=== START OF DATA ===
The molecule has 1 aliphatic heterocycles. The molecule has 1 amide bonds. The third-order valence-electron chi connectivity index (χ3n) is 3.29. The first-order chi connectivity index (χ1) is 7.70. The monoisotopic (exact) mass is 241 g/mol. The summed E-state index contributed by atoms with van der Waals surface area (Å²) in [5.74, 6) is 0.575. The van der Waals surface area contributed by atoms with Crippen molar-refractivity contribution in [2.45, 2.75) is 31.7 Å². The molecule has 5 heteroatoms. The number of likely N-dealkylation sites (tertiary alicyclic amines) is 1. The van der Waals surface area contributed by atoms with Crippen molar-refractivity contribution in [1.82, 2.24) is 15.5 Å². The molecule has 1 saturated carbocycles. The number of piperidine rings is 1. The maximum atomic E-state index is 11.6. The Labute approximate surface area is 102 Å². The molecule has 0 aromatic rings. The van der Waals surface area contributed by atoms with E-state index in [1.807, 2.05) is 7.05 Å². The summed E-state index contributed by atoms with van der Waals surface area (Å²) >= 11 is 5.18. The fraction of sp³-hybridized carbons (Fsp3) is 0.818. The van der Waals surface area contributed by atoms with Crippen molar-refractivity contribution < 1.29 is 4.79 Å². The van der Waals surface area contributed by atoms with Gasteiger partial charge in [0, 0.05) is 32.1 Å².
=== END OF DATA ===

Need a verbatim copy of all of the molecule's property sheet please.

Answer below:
The molecule has 1 aliphatic heterocycles. The molecule has 1 amide bonds. The third-order valence-electron chi connectivity index (χ3n) is 3.29. The first-order chi connectivity index (χ1) is 7.70. The monoisotopic (exact) mass is 241 g/mol. The summed E-state index contributed by atoms with van der Waals surface area (Å²) in [5.74, 6) is 0.575. The van der Waals surface area contributed by atoms with Crippen molar-refractivity contribution in [2.45, 2.75) is 31.7 Å². The molecule has 5 heteroatoms. The number of likely N-dealkylation sites (tertiary alicyclic amines) is 1. The van der Waals surface area contributed by atoms with Crippen molar-refractivity contribution in [1.82, 2.24) is 15.5 Å². The molecule has 1 saturated carbocycles. The number of piperidine rings is 1. The maximum atomic E-state index is 11.6. The Labute approximate surface area is 102 Å². The molecule has 0 aromatic rings. The van der Waals surface area contributed by atoms with E-state index in [1.807, 2.05) is 7.05 Å². The summed E-state index contributed by atoms with van der Waals surface area (Å²) >= 11 is 5.18. The fraction of sp³-hybridized carbons (Fsp3) is 0.818. The van der Waals surface area contributed by atoms with Crippen molar-refractivity contribution < 1.29 is 4.79 Å². The van der Waals surface area contributed by atoms with Gasteiger partial charge in [0, 0.05) is 32.1 Å².